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Impeachment Unlikely To Impact Local Election Results In 2020

Ongoing impeachment proceedings in Washington, D.C., may not have much of an impact on the local level in 2020 elections, even as House Democrats announced two articles of impeachment against President Donald Trump Tuesday.

The impeachment process hasn’t changed many minds, in Northeast Ohio or elsewhere, said Baldwin Wallace University Political Science Professor Tom Sutton.

“People who already have partisan positions related to President Trump, for or against, are holding to those positions,” he said. “We’re really not seeing any change.”

And as far as local elections go, he said those partisan views don’t have much impact.

“The local issues really are separate and, in most cases, technically nonpartisan by comparison to a national partisan election for the White House,” he said.

Local political groups want to engage with the impeachment process by capitalizing on it as motivation for voters to turn out at the polls in 2020.

Impeachment may increase voter turnout, but the results of the election are determined by the beliefs of the community, Sutton said.

“A community that tends to lean more toward supporting government funding for issues, an uptick might mean more support for, say, an increased tax levy,” he said.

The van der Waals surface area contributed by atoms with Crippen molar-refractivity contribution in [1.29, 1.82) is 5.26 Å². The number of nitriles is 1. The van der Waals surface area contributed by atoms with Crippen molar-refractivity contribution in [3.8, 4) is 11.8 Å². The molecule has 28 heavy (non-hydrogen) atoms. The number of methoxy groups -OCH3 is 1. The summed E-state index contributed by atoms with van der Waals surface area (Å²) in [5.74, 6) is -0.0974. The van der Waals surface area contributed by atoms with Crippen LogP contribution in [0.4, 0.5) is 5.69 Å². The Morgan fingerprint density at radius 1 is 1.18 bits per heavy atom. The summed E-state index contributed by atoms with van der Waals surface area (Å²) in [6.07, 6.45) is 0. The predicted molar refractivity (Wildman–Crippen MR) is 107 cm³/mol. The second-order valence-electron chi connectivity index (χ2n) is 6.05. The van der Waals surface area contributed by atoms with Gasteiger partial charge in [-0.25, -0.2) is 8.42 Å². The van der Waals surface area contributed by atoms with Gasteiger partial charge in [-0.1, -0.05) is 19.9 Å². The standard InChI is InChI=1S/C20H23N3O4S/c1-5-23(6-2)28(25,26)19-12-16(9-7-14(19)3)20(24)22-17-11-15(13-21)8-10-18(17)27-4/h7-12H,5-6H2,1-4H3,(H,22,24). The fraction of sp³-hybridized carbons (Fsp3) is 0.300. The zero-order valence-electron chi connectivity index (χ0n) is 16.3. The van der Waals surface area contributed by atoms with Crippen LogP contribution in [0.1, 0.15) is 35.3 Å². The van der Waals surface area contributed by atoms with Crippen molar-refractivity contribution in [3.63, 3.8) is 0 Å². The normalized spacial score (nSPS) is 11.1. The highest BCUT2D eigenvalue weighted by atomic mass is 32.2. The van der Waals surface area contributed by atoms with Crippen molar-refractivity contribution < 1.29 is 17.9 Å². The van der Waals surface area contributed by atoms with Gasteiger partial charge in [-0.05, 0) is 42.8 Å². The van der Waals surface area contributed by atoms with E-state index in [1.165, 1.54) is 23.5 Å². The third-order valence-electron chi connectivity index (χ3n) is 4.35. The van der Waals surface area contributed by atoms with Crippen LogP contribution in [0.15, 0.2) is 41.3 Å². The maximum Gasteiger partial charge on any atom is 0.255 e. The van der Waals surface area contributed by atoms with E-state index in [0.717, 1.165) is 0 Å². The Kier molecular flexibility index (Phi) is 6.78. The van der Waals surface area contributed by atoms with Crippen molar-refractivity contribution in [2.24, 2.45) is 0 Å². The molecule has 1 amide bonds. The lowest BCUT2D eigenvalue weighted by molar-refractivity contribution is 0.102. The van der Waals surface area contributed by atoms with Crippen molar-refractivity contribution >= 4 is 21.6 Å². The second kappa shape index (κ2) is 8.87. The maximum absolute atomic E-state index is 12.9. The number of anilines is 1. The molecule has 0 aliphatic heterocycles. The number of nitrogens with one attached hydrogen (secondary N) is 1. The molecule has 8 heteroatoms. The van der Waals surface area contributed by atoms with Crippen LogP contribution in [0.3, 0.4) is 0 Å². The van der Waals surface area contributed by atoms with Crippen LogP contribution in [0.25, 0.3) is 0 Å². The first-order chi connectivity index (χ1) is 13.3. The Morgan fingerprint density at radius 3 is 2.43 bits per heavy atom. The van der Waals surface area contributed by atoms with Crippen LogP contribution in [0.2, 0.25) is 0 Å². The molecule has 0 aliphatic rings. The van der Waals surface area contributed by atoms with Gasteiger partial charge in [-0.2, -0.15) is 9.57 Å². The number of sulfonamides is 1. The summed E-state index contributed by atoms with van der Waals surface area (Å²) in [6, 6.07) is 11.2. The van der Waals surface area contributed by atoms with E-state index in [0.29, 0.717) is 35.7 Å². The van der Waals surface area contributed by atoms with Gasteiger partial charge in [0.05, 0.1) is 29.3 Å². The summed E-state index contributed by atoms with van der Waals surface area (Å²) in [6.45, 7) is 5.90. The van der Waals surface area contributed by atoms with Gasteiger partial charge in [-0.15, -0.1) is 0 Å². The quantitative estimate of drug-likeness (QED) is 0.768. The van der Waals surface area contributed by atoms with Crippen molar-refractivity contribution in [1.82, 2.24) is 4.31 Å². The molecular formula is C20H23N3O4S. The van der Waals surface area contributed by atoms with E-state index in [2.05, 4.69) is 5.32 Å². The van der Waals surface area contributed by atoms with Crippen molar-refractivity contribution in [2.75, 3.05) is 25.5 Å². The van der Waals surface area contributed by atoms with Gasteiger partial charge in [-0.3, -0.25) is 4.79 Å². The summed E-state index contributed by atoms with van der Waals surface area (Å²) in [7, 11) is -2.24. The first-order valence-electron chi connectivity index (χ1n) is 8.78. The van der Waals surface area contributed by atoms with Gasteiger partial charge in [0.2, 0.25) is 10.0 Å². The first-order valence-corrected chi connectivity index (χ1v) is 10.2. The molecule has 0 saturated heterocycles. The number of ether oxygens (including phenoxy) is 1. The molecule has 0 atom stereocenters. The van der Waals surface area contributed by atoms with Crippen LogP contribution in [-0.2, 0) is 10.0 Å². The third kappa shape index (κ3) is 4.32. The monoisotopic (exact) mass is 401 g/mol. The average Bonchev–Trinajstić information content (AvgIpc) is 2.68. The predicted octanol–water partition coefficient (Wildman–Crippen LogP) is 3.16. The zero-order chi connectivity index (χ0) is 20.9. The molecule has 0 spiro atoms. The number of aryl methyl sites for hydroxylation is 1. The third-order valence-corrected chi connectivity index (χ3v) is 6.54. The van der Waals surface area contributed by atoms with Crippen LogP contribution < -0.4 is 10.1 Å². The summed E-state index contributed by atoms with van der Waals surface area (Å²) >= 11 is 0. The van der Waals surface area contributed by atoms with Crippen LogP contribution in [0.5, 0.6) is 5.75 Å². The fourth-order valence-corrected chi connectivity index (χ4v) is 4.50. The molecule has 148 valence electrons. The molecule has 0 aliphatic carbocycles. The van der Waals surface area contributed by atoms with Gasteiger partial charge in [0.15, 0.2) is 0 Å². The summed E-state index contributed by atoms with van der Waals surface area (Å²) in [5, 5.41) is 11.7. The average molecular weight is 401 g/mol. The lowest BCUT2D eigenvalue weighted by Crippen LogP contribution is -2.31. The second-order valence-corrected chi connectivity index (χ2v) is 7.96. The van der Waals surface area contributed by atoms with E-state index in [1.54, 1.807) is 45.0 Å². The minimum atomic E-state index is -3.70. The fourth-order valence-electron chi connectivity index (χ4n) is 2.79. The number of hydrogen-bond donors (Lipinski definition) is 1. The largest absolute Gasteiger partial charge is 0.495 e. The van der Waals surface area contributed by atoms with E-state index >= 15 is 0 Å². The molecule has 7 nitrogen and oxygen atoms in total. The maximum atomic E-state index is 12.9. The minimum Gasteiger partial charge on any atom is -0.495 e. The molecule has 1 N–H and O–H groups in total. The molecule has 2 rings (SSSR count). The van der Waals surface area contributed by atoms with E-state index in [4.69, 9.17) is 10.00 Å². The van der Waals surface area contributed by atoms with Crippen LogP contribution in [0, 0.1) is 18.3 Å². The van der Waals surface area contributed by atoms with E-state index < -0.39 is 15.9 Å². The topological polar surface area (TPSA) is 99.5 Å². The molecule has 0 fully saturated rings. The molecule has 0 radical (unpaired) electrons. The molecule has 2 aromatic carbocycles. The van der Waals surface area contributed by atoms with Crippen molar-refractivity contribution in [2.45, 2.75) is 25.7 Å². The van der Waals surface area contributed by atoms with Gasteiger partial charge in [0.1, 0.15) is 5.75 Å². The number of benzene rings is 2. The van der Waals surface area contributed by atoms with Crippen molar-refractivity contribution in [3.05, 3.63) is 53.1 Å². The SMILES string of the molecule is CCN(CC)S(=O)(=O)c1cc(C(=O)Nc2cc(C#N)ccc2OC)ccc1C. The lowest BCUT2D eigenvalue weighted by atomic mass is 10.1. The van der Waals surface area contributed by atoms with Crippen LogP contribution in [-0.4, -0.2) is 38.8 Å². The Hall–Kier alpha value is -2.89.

Bob Bodi, president of the Westlake Republicans club, said impeachment has been part of the conversation at meetings and attendees have unanimously dismissed claims that Trump engaged in any impeachable offenses.

But his organization wants to focus on connecting residents with information about local issues, he said.

“Our job is to say, ‘look, politics isn’t just about the president.’ We’ve got local concerns, and in fact, the local concerns are much more impactful on daily life,” Bodi said.

The 2020 ballot won’t feature many highly contested races, which will make it difficult to encourage voter participation, Bodi said.

“Getting people to pay attention to the judges running can be difficult. Whether it’ll help that, I don’t know,” Bodi said, though he does think Beltway politics will help get the Republican base out to the polls next year.

Westlake Democratic Club President Vern Long says he hopes national politics will motivate all voters to go to the polls.

“It’s a voluntary exercise, and we prove that every election day. Our voting percentage is terribly low,” he said.

While Ohio won’t have many seats up for grabs, he’s expecting impeachment to be a talking point during much of the election cycle, Long said.

“I think it’s going to come out, it’s going to be a real campaign issue because of either resentment from either side or from downright hatred,” he said.

Mayfield Heights Republican Club President Richard Eisenberg says for some, the impeachment process has been a motivator to engage with politics at a local and national level.

“I do talk to people otherwise, and it seems a lot of people are turned off and it’s ‘What’s the use?’” he said.

He said the struggle will be getting voters to turn out for primary elections, which generally see lower numbers than Election Day in November.

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